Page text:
Then came the idea to go back to my startingpoint, church, to make my objects interact with what made me make them. The voices in the video are recordings of collective praying by the people (just ladies) in the chapel. It is said that jesus is present in this chapel, they were singing directly to jesus.

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RiCB-D/TRftBL


Monday, November 30, 2015

- https://www.youtube.com/watch?v=KmwZNivC4r0 

1

Rammstein in Contemporary Book-Design

 

Daniel van der Velden, the man, the genius, the mystery… in terms of designing a series of publications collecting highly
eloquent essays on uprising tendencies and phenomena in contemporary culture, what can you expect from a man giving you this look:

 

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as he plays the song “Du Hast” by the German band Rammstein on his iPhone 6 to introduce himself prior to a lecture on his work – A whole lot in my opinion.

 

My research is dealing with a book that was designed by this very man – the mastermind behind Metahaven, an Amsterdam based design and research studio whose work in a way couldn’t be more contemporary. A typical Metahaven design usually even exceeds the expectations of contemporary in its extroverted way of layering and heavy usage of political and economical iconography. The result often is a somewhat futuristic, hardly readable, almost autonomous graphic. A work of art in which a mysterious overflow of visual content makes the purpose of providing information seem of secondary interest. There is a feeling of playfulness to a lot of Daniel’s graphic designs that on first sight does not leave the impression of being the product of a structured research and design process.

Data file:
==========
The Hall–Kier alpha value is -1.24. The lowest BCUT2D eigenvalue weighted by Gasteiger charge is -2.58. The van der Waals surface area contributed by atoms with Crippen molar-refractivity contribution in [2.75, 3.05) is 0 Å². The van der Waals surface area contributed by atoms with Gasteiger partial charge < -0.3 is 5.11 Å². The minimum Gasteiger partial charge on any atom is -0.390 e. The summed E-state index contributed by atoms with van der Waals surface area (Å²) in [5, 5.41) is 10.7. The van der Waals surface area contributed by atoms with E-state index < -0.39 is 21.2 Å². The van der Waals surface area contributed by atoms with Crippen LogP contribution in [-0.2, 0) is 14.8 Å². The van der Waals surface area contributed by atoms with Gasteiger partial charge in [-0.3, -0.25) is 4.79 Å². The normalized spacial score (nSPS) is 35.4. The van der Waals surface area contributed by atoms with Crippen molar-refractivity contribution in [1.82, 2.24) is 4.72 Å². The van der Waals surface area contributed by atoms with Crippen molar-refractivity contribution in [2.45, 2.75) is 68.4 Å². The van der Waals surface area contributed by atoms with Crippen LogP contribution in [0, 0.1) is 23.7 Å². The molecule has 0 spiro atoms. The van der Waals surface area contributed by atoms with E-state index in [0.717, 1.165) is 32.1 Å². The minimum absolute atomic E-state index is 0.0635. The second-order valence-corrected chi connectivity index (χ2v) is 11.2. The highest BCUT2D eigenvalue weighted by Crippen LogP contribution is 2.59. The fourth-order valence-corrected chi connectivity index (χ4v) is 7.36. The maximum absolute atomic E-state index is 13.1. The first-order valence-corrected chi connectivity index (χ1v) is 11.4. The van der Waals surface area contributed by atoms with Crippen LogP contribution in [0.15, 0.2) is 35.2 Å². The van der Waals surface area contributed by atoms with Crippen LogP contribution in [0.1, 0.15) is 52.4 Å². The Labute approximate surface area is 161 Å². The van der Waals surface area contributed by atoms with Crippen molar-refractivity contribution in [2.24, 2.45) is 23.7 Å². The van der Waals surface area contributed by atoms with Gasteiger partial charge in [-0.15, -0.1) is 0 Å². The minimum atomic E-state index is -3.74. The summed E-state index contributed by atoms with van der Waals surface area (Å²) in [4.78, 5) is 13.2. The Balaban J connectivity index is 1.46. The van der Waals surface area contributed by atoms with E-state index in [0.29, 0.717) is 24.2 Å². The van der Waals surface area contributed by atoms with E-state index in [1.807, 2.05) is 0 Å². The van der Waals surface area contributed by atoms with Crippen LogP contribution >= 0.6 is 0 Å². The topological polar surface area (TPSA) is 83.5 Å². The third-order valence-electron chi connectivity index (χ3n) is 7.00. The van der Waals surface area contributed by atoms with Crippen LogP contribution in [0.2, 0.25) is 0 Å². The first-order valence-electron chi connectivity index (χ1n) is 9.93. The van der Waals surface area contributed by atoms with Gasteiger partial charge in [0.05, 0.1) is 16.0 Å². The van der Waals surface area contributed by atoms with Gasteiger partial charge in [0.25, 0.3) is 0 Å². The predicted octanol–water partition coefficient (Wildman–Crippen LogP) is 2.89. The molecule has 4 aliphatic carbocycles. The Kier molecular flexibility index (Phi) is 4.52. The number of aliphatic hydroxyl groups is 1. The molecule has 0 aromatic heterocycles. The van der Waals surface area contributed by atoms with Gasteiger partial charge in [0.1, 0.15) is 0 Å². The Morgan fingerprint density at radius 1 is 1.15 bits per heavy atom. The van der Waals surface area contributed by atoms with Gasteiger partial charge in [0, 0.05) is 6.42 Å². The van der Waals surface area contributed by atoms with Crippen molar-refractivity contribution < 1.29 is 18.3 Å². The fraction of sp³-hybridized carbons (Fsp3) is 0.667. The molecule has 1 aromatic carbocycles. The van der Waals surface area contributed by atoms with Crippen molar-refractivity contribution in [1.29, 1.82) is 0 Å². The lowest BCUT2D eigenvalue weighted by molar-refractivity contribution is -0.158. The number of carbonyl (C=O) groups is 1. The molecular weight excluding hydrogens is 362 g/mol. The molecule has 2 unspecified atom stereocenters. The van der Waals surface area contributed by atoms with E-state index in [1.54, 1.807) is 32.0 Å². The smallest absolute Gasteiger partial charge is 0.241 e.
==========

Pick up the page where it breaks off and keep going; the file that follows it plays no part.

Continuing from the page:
You will agree when looking at a few examples…

 

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1.1

My personal analysis: the literal overflow of visual information is to be understood as a representation or comment on the way we perceive information through new mediums in the digital age. In our globalized day and age one is confronted with an overwhelming amount of text and images simultaneously, overwhelming to such an extent that the core of the singular information often gets lost before being processed and saved by its recipient. In that way it makes sense to think of Metahaven’s design as a ‘political instrument’, a term used by the studio itself, emphasizing the important role spreading information digitally has played in recent political uprisings and hinting at the potential the field of design has as a means of communication.